The New York Magazine recently announced that, beginning March 3, 2014, it will go from a weekly to a biweekly publication schedule. While the cut in production will be accompanied by an expansion in cultural coverage, a new section or two, new online hires, an Instagram channel, and so forth, most people see the move as a harbinger of the end of the weekly magazine in general. If New York can’t make it as a weekly, who can?

At The Dish, Andrew Sullivan worries about what this means for how we read:

I’ve long believed that the survivors of this mass media death will be monthlies (and yet The Atlantic seems much more focused on digital than print and Harpers is as willfully obscure as ever) or a few weeklies like The Economist or The New Yorker. But I’m beginning to wonder how a handful of magazines can really sustain an ecology of reading habits alone. At some point the landscape they make sense in evaporates. They become a novelty rather than a central part of a reading public’s life.

I don’t find that satisfying. I find it terribly worrying if we care about sustaining the kind of informed discourse a democracy needs (and, sorry, but listicles and copy-writing disguised as journalism doesn’t count). Hence our attempt to build out and up from a blog and its readership. Will it work in the end? I don’t know. All I know is that it’s a duty to try. And try. And try again. And it’s good to know that as we struggle and improvise in the coming months and years, Adam Moss will be the proof of principle if print can survive at all.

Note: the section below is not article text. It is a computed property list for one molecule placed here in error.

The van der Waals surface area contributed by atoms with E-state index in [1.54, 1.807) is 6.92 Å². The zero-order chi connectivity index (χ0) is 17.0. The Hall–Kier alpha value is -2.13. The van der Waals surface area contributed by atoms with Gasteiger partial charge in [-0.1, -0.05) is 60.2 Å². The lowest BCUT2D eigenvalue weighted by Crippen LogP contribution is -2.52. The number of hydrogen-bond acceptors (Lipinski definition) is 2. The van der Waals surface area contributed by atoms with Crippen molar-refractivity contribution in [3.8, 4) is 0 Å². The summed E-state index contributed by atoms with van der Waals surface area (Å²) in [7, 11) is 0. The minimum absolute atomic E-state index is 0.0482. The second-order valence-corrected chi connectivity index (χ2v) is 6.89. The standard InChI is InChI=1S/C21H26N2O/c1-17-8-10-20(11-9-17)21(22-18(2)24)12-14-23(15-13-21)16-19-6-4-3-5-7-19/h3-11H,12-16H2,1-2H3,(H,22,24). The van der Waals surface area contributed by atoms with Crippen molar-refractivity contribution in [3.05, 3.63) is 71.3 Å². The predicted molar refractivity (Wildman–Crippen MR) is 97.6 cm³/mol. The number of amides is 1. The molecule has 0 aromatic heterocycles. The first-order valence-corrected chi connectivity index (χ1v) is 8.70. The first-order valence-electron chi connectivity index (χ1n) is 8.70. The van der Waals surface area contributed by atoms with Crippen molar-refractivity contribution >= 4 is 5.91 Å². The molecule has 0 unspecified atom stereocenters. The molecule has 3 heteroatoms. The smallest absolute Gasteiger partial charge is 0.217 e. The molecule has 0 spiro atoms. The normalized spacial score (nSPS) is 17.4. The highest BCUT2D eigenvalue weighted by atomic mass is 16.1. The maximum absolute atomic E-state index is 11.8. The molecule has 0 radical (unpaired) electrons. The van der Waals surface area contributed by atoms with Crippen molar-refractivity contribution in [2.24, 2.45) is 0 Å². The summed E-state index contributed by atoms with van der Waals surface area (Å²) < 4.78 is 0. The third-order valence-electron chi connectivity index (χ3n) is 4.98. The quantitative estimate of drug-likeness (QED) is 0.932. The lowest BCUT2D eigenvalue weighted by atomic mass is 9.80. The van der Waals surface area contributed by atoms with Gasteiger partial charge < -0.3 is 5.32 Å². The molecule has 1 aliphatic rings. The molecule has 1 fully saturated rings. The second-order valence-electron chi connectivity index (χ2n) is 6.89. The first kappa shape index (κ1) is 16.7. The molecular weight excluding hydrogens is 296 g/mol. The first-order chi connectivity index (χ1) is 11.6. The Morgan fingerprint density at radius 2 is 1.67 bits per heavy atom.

Sullivan is right that weekly magazines nourish certain readerly habits and that those habits cannot be sustained–at least on a wide scale–by a handful of publications.

At the same time, I am not as worried as Sullivan about the future of reading and discourse because, it seems to me, there are certain natural characteristics to the ways we read that are difficult to change. Ways of reading are plastic, but not completely plastic. Our memories are limited, we become bored by repetition and over-stimulation, we value variety and complexity, our eyes need rest, our minds need quiet. And if this is true, I wonder if it makes sense to think of weekly magazines as responding to ways of reading as well as nourishing them.

Like Sullivan, I enjoy weeklies and will be sorry to see them go–if they do go. But I don’t think the loss would be catastrophic for certain kinds of reading or for public discourse. Maybe I’m overly optimistic, but I think other kinds of publications, or kinds or uses of technology, will respond to the sort of demand that led to weeklies–other uses of technology like Sullivan’s own pioneering use of the blog.

And will Sullivan’s use of the blog be successful? Maybe so, maybe not. I hope it will be. But if not, I think something or someone else will be.